In Lockeford and College Station, where teams of roughly 30 people were employed prior to layoffs, more than half the roles were slashed, according to a report from The Verge.
Many of the terminated roles related to upper and mid-level safety roles, former employees say, including that of Level 7 safety and security manager Matt Birch, a Level 6 ground safety and security manager, and five Level 4 and Level 5 flight safety officer and manager positions.
These reductions could be related to the drone’s latest FAA exemptions, which eliminate the need for several on-ground staff to oversee drone flights. One former employee says that the company could also be redirecting its efforts and funding away from flight-testing the MK27-2 to focus on developing the MK30—a lighter, smaller drone that can fly in light rain—which is set to go into service in 2024. Others think that Amazon is waiting to see whether proposed federal legislation, the Increasing Competitiveness for American Drones Act of 2023, passes and changes the FAA’s licensing requirements for drones. Spokesperson Maria Boschetti said in an email that “it’s wrong to suggest that any role reductions or delays affect our commitment to safety or change our long-term plans to deliver this program for our customers.” She added that Amazon is “excited about [drone delivery] now” as it was 10 years ago.
At the time of the layoffs in January, the only customer deliveries in Lockeford had happened on Taylor Ranch Road, a street with just five homes and a clear view of the Amazon facility across a vineyard, according to two former employees at the site. By March 24, the Lockeford service had reached nine customers, says Zamarripa, who spoke to a Prime Air visual observer. Still, it may be too soon to write off the program as a failure.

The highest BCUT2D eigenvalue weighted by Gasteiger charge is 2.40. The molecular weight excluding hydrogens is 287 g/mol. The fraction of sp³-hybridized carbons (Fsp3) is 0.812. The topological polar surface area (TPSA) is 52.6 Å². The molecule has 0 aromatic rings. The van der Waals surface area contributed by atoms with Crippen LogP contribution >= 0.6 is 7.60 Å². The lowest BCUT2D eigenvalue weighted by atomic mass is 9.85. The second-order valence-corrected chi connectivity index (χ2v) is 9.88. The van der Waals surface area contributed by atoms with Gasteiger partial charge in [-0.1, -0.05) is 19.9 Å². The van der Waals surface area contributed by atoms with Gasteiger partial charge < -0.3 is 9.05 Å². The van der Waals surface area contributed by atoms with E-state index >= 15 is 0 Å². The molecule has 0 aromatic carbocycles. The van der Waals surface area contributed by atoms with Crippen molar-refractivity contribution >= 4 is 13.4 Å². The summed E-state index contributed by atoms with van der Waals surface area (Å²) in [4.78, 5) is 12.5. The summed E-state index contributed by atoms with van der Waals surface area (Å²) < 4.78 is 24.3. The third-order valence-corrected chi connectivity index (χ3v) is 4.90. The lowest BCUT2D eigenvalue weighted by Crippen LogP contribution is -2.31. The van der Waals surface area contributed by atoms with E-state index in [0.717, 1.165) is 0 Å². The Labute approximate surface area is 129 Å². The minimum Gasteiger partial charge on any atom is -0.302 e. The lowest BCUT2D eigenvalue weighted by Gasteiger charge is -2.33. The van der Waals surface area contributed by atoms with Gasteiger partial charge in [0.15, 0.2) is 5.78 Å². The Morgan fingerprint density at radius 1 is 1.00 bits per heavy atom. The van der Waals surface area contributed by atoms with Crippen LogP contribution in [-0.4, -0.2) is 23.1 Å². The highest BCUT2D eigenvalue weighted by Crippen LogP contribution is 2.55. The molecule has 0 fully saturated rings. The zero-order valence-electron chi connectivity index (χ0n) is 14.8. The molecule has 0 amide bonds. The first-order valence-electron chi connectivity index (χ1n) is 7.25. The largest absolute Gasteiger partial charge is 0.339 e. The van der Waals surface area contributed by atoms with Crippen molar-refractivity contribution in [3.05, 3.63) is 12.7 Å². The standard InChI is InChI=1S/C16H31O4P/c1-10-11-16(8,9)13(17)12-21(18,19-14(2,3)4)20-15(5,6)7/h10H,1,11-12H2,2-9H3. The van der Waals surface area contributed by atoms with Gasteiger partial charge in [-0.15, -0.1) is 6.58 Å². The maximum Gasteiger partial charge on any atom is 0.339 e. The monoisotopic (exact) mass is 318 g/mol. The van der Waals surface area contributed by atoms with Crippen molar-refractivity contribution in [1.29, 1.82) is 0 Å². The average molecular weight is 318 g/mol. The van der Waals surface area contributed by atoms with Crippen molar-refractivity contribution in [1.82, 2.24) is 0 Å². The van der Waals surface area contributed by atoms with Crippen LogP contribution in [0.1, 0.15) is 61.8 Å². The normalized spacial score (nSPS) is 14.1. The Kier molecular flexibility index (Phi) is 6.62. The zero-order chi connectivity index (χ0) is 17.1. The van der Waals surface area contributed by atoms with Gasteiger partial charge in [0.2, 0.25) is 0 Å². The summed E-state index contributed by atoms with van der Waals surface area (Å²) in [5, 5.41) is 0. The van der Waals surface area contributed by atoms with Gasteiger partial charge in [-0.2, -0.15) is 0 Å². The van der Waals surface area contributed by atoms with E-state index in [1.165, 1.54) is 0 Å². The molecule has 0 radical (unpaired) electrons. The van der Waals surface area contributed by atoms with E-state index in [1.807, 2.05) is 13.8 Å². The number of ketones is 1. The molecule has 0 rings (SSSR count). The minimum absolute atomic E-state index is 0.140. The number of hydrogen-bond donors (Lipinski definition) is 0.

Micah Lloyd, a 47-year-old building-supply sales manager who signed up for Prime Air drone delivery in October, recently received his eighth delivery at his house on the end of Taylor Ranch Road. At first, he had reservations about enrolling and was wary of the waiver he had to sign, which remains in his inbox but can no longer be opened. From what he remembers, the form, sent via DocuSign, contained “legalese” that granted Amazon employees permission to come on his property should a drone fall there. He’s not worried about that, he says, because he has “a big fence and dogs.” More concerning, Lloyd says, was the language specifying that “anything Amazon videotaped would be considered their property.” (Zammit said by email that customers “do not sign a waiver granting such rights” and that the language “likely refers to limited pre-delivery testing that took place in September and October last year before customer deliveries started.”)
In any case, the point may be moot. Lloyd, who says his family enjoys watching the drones descend over the family’s rear deck, was willing to accept the original terms as he understood them. When he spoke to WIRED in mid-March, he was perusing Gillette razor blade refills on the Prime Air website. He says that he is a shopaholic, like many Americans—driven to buy things like soap, batteries, and bandages because of the convenience of online delivery services like Amazon’s. Low prices and one-hour delivery are hard to resist, and he’s received $150 in gift cards and other incentives to sweeten the deal.
“This is obviously the future,” he says. “Soon they’ll be flying all over the place, so why not? The worst thing that can happen is I don’t like it, and I can cancel the service.”
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Lily Hay Newman